If you are looking for the Merck piglets after this week, you won’t have much luck looking in the Small Animal Barn, their home since they were born two months ago. Instead, take a peek down Discovery Trail. You’ll catch them rummaging around, rooting up insects and plants, and munching on all sorts of piggy goodies in the brush, all the while helping us keep that area clean and manageable. Their mom, Peggy Sue, will rejoin our gilt Cybil a bit further down the trail, where they too will share a patch of forest.
When they are old enough (roughly around two months) and the weather permits, our pigs our weaned and move out on pasture or in the woods, a management technique that benefits both us and them. Their bull-dozing noses help dig up large stones, roots, and logs, which we can then remove after the space is no longer occupied. In return, they get a balanced wild diet to supplement their feed regimen, keeping them healthy and happy, and later, deliciously flavoring the pork they produce. This year, in addition to the usual menu items, the pigs will enjoy a bumper crop of one of their most beloved treats: acorns.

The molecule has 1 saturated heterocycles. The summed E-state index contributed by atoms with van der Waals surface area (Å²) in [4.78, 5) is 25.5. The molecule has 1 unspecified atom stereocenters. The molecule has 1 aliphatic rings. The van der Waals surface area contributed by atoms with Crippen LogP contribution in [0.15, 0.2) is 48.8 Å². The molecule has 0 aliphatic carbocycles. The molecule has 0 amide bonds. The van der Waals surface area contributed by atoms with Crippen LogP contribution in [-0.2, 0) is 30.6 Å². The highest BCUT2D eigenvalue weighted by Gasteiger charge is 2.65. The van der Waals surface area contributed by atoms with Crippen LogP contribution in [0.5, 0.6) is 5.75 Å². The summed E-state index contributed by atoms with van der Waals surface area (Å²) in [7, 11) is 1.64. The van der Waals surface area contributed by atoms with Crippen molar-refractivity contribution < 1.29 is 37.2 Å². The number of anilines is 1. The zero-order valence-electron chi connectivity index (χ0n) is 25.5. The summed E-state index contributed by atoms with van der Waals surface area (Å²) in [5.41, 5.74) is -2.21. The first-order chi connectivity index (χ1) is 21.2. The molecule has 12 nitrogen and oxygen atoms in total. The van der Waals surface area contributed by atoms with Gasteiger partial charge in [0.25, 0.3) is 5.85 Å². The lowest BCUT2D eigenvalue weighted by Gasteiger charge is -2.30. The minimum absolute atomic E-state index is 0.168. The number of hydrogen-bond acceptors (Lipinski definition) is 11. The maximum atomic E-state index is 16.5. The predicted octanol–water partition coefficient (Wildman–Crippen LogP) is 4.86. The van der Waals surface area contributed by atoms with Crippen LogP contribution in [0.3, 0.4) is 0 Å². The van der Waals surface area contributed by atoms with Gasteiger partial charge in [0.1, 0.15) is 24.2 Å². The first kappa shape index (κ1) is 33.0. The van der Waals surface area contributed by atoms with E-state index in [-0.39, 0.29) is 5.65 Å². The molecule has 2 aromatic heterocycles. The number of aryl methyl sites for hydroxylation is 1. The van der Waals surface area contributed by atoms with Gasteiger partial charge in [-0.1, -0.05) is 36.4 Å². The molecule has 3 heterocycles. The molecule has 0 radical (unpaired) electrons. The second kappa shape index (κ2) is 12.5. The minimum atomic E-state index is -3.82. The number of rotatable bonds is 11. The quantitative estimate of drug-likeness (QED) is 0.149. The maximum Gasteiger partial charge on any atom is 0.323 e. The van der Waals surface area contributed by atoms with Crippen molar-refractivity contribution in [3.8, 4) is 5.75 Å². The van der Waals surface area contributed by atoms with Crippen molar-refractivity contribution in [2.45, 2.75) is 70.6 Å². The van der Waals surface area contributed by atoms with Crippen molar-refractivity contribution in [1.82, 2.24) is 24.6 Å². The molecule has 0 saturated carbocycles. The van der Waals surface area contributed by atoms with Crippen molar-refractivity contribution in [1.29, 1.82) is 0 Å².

Every few years, different tree species have what is known as a “mast” year. Masting is defined by uncharacteristically high fruit production of a particular species in an area, and the time between mastings is determined by the type of tree along with other environmental factors such as weather. Many different hypotheses have been posed as to why the masting cycle exists in nature, from predator satiation to coincidental carbohydrate stockpiling of trees after their summer-sun gluttony. Regardless of the cause, the results are unmistakable: more consumption by predators and higher populations of the beneficiaries of these fruits. This year, we are seeing oaks produce high quantities of mast and leaving their acorns all over the place. While Peggy Sue, Cybil, and the piglets will certainly be eating their fair share of acorns.
Some interesting information on mast seeding can be found on the U.S. Forest Service’s website at http://www.fs.fed.us/ and the Mast Tree Network released an article on the process, tradition, and benefits of feeding pigs acorns and other mast crops. The article can be found here: http://www.mast-producing-trees.org/2009/11/acorn-finished-pork-an-ancient-tradition/ .